The cornerstone of the HUSTLE program has been in the building of relationships with sex workers and youth through traditional on-street outreach. Over the past three years, HUSTLE has noticed a sharp decrease in street presence of active survival sex work on local strolls and tacks and an increase in online internet presence. HUSTLE has engaged in program evaluations for its three years of service delivery.  The most recent evaluation (2010) sampled 41 street involved youth and active survival male/trans sex workers asking respondents if they used the internet for situations involving selling sex/sex act exchange.  71% of our sample disclosed an online presence relating to sex work (adult) and exchange of sexual services (youth).

‘Netreach’ pilot project description:
HUSTLE aims to launch a pilot internet outreach program (Netreach – that will effectively engage with the growing population of male sex workers and youth at-risk of exploitation that access the internet personally and professionally in their daily lives. Online outreach will find new ways to engage men and youth by creating a two-way dialogue with existing clients and reach new clients who previously have not accessed or engaged with HUSTLE and HIM.

HUSTLE will utilize existing resources to facilitate the program in house at the HIM offices using up-to-date drop-in computer systems. During the initial pilot phase of ‘Netreach’, HUSTLE will continue to provide on-street outreach one shift per week and engage existing clients in the natural networks they are in such as strolls, tracks, cafes, SRO’s and drop-in centres. The weekend shift will be designated for beginning an outreach presence online and establishing profiles on various SNS, dating sites, and online classified services i.e. Craigslist.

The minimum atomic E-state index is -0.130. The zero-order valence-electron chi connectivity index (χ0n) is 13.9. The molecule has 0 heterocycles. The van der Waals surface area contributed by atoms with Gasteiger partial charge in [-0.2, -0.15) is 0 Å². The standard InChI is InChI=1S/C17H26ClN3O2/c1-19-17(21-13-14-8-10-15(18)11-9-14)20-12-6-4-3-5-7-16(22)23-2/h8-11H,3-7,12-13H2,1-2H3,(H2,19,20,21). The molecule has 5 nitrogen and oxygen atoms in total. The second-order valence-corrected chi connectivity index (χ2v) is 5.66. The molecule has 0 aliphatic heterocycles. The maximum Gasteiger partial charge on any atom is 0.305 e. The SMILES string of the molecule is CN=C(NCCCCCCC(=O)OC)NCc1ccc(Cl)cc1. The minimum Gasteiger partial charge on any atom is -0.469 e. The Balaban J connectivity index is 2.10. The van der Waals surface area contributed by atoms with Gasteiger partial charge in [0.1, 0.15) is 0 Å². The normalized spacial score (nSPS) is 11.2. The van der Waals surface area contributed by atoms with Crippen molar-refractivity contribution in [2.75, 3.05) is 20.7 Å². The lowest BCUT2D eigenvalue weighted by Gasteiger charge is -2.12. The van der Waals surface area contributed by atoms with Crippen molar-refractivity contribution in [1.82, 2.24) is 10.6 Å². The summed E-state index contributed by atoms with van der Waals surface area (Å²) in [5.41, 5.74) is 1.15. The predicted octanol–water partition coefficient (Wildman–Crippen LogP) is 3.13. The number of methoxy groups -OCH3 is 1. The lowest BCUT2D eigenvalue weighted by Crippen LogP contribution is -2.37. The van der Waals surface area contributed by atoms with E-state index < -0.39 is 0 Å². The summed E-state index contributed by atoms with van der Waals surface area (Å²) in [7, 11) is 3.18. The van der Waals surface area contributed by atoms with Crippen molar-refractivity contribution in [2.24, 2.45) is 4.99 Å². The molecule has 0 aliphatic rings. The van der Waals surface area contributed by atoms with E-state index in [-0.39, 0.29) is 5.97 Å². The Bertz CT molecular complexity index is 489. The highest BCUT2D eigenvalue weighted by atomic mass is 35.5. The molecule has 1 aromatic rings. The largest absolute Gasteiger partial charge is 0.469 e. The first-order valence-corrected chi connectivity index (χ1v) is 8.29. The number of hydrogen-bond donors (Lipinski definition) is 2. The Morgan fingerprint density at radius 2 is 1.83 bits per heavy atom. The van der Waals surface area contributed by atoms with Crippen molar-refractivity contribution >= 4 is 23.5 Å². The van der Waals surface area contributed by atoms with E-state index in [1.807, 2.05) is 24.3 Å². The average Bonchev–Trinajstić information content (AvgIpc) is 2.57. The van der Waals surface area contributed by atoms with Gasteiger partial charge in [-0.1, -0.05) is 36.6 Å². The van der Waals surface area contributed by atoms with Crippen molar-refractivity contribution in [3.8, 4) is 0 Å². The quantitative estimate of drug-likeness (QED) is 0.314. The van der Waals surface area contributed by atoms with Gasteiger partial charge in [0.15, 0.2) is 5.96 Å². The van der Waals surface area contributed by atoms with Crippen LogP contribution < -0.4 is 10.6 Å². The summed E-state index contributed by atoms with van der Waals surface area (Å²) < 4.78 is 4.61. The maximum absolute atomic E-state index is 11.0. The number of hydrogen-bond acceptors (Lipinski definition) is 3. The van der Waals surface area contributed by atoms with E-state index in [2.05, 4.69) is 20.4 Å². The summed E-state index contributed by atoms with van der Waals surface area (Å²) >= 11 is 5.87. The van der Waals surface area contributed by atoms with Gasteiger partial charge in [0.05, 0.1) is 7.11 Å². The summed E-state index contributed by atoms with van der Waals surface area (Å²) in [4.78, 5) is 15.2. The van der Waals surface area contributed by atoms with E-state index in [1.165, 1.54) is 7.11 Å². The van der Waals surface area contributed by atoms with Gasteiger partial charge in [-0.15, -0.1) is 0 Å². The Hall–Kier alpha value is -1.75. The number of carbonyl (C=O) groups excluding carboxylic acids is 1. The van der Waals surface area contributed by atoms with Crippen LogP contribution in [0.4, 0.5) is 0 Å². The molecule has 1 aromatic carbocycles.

Program Goals
The primary goals of the ‘Net reach’ program are as follows:
Short term
Ø  To provide outreach and initiate relationships with adult sex workers and youth at risk of exploitation in the virtual networks they frequent;
Ø  To reduce isolation by building relationships with other youth and adult sex workers who previously have not accessed supports and services from HIM;  
Ø  To increase public awareness of HIM Programs and services; (capacity)
Ø  To share resources and facilitate access to relevant services through referrals and partnerships;
Ø  To facilitate health promotion by creating/strengthening community partnerships making referrals with other health service providers i.e. sexual health orgs, street nurses, STOP HIV Project treatment and prevention programs

Ø  Professional development training specific to internet outreach;
Ø  Statistical data/information gathering through logging and evaluation of project:
Ø  Increased understanding and development of internet outreach policy/procedure; (see attached)
Ø  Ongoing training/professional development specific to internet outreach ethics;
Ø  Highlight best practices and insight into the ongoing funding/development of a sustainable internet outreach service for individuals involved in the sex industry;  
Ø  To explore levels of violence/youth sexual exploitation and need for formalized reporting and information sharing regarding violence;
Ø  To develop an internet outreach training guide to be shared with other service providers embarking or engaging in online outreach of their own.